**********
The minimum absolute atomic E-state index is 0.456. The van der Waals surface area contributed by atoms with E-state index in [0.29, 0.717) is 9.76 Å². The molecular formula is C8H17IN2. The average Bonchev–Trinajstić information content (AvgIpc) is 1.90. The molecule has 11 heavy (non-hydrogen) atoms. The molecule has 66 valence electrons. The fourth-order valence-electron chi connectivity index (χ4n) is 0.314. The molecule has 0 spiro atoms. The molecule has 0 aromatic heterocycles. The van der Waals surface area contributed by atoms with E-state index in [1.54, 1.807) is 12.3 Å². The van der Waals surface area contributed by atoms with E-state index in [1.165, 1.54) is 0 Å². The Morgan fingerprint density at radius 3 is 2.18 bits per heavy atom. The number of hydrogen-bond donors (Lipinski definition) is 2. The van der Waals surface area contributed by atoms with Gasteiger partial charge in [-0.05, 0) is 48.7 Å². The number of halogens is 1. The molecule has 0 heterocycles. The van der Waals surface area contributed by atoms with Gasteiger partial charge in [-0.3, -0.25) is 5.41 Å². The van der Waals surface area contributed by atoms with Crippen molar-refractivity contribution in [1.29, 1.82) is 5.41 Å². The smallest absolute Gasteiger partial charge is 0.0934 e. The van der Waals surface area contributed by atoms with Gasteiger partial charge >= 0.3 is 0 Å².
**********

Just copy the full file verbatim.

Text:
The minimum absolute atomic E-state index is 0.456. The van der Waals surface area contributed by atoms with E-state index in [0.29, 0.717) is 9.76 Å². The molecular formula is C8H17IN2. The average Bonchev–Trinajstić information content (AvgIpc) is 1.90. The molecule has 11 heavy (non-hydrogen) atoms. The molecule has 66 valence electrons. The fourth-order valence-electron chi connectivity index (χ4n) is 0.314. The molecule has 0 spiro atoms. The molecule has 0 aromatic heterocycles. The van der Waals surface area contributed by atoms with E-state index in [1.54, 1.807) is 12.3 Å². The van der Waals surface area contributed by atoms with E-state index in [1.165, 1.54) is 0 Å². The Morgan fingerprint density at radius 3 is 2.18 bits per heavy atom. The number of hydrogen-bond donors (Lipinski definition) is 2. The van der Waals surface area contributed by atoms with Gasteiger partial charge in [-0.05, 0) is 48.7 Å². The number of halogens is 1. The molecule has 0 heterocycles. The van der Waals surface area contributed by atoms with Gasteiger partial charge in [-0.3, -0.25) is 5.41 Å². The van der Waals surface area contributed by atoms with Crippen molar-refractivity contribution in [1.29, 1.82) is 5.41 Å². The smallest absolute Gasteiger partial charge is 0.0934 e. The van der Waals surface area contributed by atoms with Gasteiger partial charge >= 0.3 is 0 Å².